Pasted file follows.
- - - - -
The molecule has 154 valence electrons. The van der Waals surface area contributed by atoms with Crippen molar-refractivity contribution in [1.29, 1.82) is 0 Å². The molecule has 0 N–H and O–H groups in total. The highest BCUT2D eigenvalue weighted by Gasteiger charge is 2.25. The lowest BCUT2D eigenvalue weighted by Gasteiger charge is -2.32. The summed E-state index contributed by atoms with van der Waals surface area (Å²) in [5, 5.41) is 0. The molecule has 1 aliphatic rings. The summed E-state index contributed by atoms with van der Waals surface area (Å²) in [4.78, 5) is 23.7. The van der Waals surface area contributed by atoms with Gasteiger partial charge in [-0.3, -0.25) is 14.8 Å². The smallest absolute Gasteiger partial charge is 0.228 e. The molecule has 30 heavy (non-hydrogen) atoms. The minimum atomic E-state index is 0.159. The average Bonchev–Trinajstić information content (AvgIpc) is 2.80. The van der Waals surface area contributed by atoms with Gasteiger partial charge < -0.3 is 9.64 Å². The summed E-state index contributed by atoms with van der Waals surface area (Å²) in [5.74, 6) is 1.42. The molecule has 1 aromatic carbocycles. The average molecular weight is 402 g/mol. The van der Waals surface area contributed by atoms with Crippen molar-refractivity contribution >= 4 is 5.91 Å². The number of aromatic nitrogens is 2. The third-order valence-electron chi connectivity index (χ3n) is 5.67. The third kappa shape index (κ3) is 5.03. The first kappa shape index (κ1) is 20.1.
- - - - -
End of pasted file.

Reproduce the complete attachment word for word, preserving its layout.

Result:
The molecule has 154 valence electrons. The van der Waals surface area contributed by atoms with Crippen molar-refractivity contribution in [1.29, 1.82) is 0 Å². The molecule has 0 N–H and O–H groups in total. The highest BCUT2D eigenvalue weighted by Gasteiger charge is 2.25. The lowest BCUT2D eigenvalue weighted by Gasteiger charge is -2.32. The summed E-state index contributed by atoms with van der Waals surface area (Å²) in [5, 5.41) is 0. The molecule has 1 aliphatic rings. The summed E-state index contributed by atoms with van der Waals surface area (Å²) in [4.78, 5) is 23.7. The van der Waals surface area contributed by atoms with Gasteiger partial charge in [-0.3, -0.25) is 14.8 Å². The smallest absolute Gasteiger partial charge is 0.228 e. The molecule has 30 heavy (non-hydrogen) atoms. The minimum atomic E-state index is 0.159. The average Bonchev–Trinajstić information content (AvgIpc) is 2.80. The van der Waals surface area contributed by atoms with Gasteiger partial charge < -0.3 is 9.64 Å². The summed E-state index contributed by atoms with van der Waals surface area (Å²) in [5.74, 6) is 1.42. The molecule has 1 aromatic carbocycles. The average molecular weight is 402 g/mol. The van der Waals surface area contributed by atoms with Crippen molar-refractivity contribution >= 4 is 5.91 Å². The number of aromatic nitrogens is 2. The third-order valence-electron chi connectivity index (χ3n) is 5.67. The third kappa shape index (κ3) is 5.03. The first kappa shape index (κ1) is 20.1.